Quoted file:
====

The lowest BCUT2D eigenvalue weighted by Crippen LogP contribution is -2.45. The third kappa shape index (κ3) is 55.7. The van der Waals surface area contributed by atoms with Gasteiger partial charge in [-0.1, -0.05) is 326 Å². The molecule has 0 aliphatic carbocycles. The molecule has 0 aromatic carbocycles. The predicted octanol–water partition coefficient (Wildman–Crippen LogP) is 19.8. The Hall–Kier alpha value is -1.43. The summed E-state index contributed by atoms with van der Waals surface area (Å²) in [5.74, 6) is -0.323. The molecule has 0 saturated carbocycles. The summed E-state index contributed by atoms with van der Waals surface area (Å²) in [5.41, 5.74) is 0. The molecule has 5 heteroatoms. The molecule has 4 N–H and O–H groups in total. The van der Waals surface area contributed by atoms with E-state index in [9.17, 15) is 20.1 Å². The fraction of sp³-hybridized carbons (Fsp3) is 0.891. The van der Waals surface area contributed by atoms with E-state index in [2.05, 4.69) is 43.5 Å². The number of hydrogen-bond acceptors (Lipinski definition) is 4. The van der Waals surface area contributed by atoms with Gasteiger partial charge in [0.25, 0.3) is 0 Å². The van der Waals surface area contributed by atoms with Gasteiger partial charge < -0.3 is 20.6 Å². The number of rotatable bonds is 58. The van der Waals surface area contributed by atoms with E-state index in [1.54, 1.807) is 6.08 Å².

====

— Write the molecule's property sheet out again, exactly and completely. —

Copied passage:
The lowest BCUT2D eigenvalue weighted by Crippen LogP contribution is -2.45. The third kappa shape index (κ3) is 55.7. The van der Waals surface area contributed by atoms with Gasteiger partial charge in [-0.1, -0.05) is 326 Å². The molecule has 0 aliphatic carbocycles. The molecule has 0 aromatic carbocycles. The predicted octanol–water partition coefficient (Wildman–Crippen LogP) is 19.8. The Hall–Kier alpha value is -1.43. The summed E-state index contributed by atoms with van der Waals surface area (Å²) in [5.74, 6) is -0.323. The molecule has 0 saturated carbocycles. The summed E-state index contributed by atoms with van der Waals surface area (Å²) in [5.41, 5.74) is 0. The molecule has 5 heteroatoms. The molecule has 4 N–H and O–H groups in total. The van der Waals surface area contributed by atoms with E-state index in [9.17, 15) is 20.1 Å². The fraction of sp³-hybridized carbons (Fsp3) is 0.891. The van der Waals surface area contributed by atoms with E-state index in [2.05, 4.69) is 43.5 Å². The number of hydrogen-bond acceptors (Lipinski definition) is 4. The van der Waals surface area contributed by atoms with Gasteiger partial charge in [0.25, 0.3) is 0 Å². The van der Waals surface area contributed by atoms with Gasteiger partial charge < -0.3 is 20.6 Å². The number of rotatable bonds is 58. The van der Waals surface area contributed by atoms with E-state index in [1.54, 1.807) is 6.08 Å².